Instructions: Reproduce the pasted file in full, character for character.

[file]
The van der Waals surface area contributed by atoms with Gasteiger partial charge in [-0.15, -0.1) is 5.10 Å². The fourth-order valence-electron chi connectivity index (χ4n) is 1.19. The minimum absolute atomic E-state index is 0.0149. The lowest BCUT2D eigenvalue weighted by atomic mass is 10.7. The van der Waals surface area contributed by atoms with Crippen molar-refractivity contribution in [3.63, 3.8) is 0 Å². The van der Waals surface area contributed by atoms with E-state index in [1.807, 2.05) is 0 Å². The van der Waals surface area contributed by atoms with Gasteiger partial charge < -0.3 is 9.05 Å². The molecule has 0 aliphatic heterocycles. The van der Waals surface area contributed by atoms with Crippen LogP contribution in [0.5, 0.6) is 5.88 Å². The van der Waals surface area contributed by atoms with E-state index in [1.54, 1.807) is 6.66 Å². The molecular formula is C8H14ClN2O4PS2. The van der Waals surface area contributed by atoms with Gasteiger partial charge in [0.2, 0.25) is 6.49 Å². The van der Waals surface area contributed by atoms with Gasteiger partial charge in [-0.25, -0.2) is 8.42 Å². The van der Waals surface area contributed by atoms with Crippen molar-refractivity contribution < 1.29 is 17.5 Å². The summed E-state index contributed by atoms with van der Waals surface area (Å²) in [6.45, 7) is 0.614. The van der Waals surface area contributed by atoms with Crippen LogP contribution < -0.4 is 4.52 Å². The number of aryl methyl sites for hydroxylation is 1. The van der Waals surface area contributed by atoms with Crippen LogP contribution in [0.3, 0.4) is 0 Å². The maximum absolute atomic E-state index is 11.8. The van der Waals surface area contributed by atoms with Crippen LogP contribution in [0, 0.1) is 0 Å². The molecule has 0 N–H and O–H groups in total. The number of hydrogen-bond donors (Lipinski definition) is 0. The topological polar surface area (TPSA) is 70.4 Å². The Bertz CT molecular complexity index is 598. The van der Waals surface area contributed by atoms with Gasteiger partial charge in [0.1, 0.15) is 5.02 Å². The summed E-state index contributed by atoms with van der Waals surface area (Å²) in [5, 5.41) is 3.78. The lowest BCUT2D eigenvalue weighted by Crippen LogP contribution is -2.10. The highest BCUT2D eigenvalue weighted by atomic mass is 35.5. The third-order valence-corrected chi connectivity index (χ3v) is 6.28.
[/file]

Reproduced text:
The van der Waals surface area contributed by atoms with Gasteiger partial charge in [-0.15, -0.1) is 5.10 Å². The fourth-order valence-electron chi connectivity index (χ4n) is 1.19. The minimum absolute atomic E-state index is 0.0149. The lowest BCUT2D eigenvalue weighted by atomic mass is 10.7. The van der Waals surface area contributed by atoms with Crippen molar-refractivity contribution in [3.63, 3.8) is 0 Å². The van der Waals surface area contributed by atoms with E-state index in [1.807, 2.05) is 0 Å². The van der Waals surface area contributed by atoms with Gasteiger partial charge < -0.3 is 9.05 Å². The molecule has 0 aliphatic heterocycles. The van der Waals surface area contributed by atoms with Crippen LogP contribution in [0.5, 0.6) is 5.88 Å². The van der Waals surface area contributed by atoms with E-state index in [1.54, 1.807) is 6.66 Å². The molecular formula is C8H14ClN2O4PS2. The van der Waals surface area contributed by atoms with Gasteiger partial charge in [0.2, 0.25) is 6.49 Å². The van der Waals surface area contributed by atoms with Gasteiger partial charge in [-0.25, -0.2) is 8.42 Å². The van der Waals surface area contributed by atoms with Crippen molar-refractivity contribution < 1.29 is 17.5 Å². The summed E-state index contributed by atoms with van der Waals surface area (Å²) in [6.45, 7) is 0.614. The van der Waals surface area contributed by atoms with Crippen LogP contribution < -0.4 is 4.52 Å². The number of aryl methyl sites for hydroxylation is 1. The van der Waals surface area contributed by atoms with Crippen LogP contribution in [0.3, 0.4) is 0 Å². The maximum absolute atomic E-state index is 11.8. The van der Waals surface area contributed by atoms with Crippen LogP contribution in [0, 0.1) is 0 Å². The molecule has 0 N–H and O–H groups in total. The number of hydrogen-bond donors (Lipinski definition) is 0. The topological polar surface area (TPSA) is 70.4 Å². The Bertz CT molecular complexity index is 598. The van der Waals surface area contributed by atoms with Gasteiger partial charge in [0.1, 0.15) is 5.02 Å². The summed E-state index contributed by atoms with van der Waals surface area (Å²) in [5, 5.41) is 3.78. The lowest BCUT2D eigenvalue weighted by Crippen LogP contribution is -2.10. The highest BCUT2D eigenvalue weighted by atomic mass is 35.5. The third-order valence-corrected chi connectivity index (χ3v) is 6.28.